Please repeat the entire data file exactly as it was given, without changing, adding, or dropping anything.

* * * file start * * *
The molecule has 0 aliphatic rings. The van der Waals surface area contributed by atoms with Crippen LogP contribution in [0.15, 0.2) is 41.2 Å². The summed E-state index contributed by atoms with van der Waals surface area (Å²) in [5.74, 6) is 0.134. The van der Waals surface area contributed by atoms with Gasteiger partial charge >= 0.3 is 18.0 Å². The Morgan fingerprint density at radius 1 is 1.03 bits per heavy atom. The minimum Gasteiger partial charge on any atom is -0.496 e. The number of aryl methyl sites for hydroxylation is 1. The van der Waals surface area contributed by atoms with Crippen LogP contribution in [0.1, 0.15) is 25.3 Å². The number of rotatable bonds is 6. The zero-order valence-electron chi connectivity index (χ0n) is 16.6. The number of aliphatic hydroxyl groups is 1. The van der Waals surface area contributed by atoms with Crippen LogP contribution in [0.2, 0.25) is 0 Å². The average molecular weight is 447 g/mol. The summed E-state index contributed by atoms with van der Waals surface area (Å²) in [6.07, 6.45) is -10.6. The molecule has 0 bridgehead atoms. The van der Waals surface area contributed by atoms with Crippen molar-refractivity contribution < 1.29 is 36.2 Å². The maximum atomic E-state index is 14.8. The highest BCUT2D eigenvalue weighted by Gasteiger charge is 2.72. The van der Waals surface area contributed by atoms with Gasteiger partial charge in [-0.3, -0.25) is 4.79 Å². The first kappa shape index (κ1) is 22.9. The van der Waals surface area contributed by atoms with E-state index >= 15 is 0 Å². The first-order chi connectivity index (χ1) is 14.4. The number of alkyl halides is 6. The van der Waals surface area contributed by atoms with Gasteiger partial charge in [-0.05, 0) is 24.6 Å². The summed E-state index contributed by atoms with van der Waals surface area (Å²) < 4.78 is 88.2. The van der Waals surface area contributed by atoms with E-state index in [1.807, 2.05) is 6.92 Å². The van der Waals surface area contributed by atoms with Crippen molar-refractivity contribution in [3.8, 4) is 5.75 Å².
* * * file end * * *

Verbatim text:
The molecule has 0 aliphatic rings. The van der Waals surface area contributed by atoms with Crippen LogP contribution in [0.15, 0.2) is 41.2 Å². The summed E-state index contributed by atoms with van der Waals surface area (Å²) in [5.74, 6) is 0.134. The van der Waals surface area contributed by atoms with Gasteiger partial charge >= 0.3 is 18.0 Å². The Morgan fingerprint density at radius 1 is 1.03 bits per heavy atom. The minimum Gasteiger partial charge on any atom is -0.496 e. The number of aryl methyl sites for hydroxylation is 1. The van der Waals surface area contributed by atoms with Crippen LogP contribution in [0.1, 0.15) is 25.3 Å². The number of rotatable bonds is 6. The zero-order valence-electron chi connectivity index (χ0n) is 16.6. The number of aliphatic hydroxyl groups is 1. The van der Waals surface area contributed by atoms with Crippen LogP contribution in [0.2, 0.25) is 0 Å². The average molecular weight is 447 g/mol. The summed E-state index contributed by atoms with van der Waals surface area (Å²) in [6.07, 6.45) is -10.6. The molecule has 0 bridgehead atoms. The van der Waals surface area contributed by atoms with Crippen molar-refractivity contribution < 1.29 is 36.2 Å². The maximum atomic E-state index is 14.8. The highest BCUT2D eigenvalue weighted by Gasteiger charge is 2.72. The van der Waals surface area contributed by atoms with Gasteiger partial charge in [-0.3, -0.25) is 4.79 Å². The first kappa shape index (κ1) is 22.9. The van der Waals surface area contributed by atoms with E-state index >= 15 is 0 Å². The first-order chi connectivity index (χ1) is 14.4. The number of alkyl halides is 6. The van der Waals surface area contributed by atoms with Gasteiger partial charge in [-0.05, 0) is 24.6 Å². The summed E-state index contributed by atoms with van der Waals surface area (Å²) < 4.78 is 88.2. The van der Waals surface area contributed by atoms with E-state index in [1.807, 2.05) is 6.92 Å². The van der Waals surface area contributed by atoms with Crippen molar-refractivity contribution in [3.8, 4) is 5.75 Å².